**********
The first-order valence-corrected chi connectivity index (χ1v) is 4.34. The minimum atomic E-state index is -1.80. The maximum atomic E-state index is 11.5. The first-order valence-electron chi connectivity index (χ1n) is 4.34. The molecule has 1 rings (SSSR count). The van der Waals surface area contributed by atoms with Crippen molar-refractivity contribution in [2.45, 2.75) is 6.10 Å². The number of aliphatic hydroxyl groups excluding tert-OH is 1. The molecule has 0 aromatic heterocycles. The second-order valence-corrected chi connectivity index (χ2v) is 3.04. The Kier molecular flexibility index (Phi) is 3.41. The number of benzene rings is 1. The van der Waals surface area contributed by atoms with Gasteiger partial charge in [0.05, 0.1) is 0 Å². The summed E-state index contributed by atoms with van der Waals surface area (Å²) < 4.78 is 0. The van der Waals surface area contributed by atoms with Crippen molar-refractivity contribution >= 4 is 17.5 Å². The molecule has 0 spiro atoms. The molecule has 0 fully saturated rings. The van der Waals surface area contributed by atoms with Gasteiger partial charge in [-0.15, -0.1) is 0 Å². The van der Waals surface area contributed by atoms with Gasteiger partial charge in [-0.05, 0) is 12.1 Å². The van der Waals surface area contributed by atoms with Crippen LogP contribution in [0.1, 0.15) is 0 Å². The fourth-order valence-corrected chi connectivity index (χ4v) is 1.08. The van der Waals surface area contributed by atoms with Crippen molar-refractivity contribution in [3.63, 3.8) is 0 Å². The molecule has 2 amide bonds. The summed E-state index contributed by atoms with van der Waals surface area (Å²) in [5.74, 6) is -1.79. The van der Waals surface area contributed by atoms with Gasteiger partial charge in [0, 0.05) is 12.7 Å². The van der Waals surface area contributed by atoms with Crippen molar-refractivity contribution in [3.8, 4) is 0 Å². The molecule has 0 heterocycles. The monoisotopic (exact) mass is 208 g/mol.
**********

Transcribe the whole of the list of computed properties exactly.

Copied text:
The first-order valence-corrected chi connectivity index (χ1v) is 4.34. The minimum atomic E-state index is -1.80. The maximum atomic E-state index is 11.5. The first-order valence-electron chi connectivity index (χ1n) is 4.34. The molecule has 1 rings (SSSR count). The van der Waals surface area contributed by atoms with Crippen molar-refractivity contribution in [2.45, 2.75) is 6.10 Å². The number of aliphatic hydroxyl groups excluding tert-OH is 1. The molecule has 0 aromatic heterocycles. The second-order valence-corrected chi connectivity index (χ2v) is 3.04. The Kier molecular flexibility index (Phi) is 3.41. The number of benzene rings is 1. The van der Waals surface area contributed by atoms with Gasteiger partial charge in [0.05, 0.1) is 0 Å². The summed E-state index contributed by atoms with van der Waals surface area (Å²) < 4.78 is 0. The van der Waals surface area contributed by atoms with Crippen molar-refractivity contribution >= 4 is 17.5 Å². The molecule has 0 spiro atoms. The molecule has 0 fully saturated rings. The van der Waals surface area contributed by atoms with Gasteiger partial charge in [-0.15, -0.1) is 0 Å². The van der Waals surface area contributed by atoms with Gasteiger partial charge in [-0.05, 0) is 12.1 Å². The van der Waals surface area contributed by atoms with Crippen LogP contribution in [0.1, 0.15) is 0 Å². The fourth-order valence-corrected chi connectivity index (χ4v) is 1.08. The van der Waals surface area contributed by atoms with Crippen molar-refractivity contribution in [3.63, 3.8) is 0 Å². The molecule has 2 amide bonds. The summed E-state index contributed by atoms with van der Waals surface area (Å²) in [5.74, 6) is -1.79. The van der Waals surface area contributed by atoms with Gasteiger partial charge in [0, 0.05) is 12.7 Å². The van der Waals surface area contributed by atoms with Crippen molar-refractivity contribution in [3.8, 4) is 0 Å². The molecule has 0 heterocycles. The monoisotopic (exact) mass is 208 g/mol.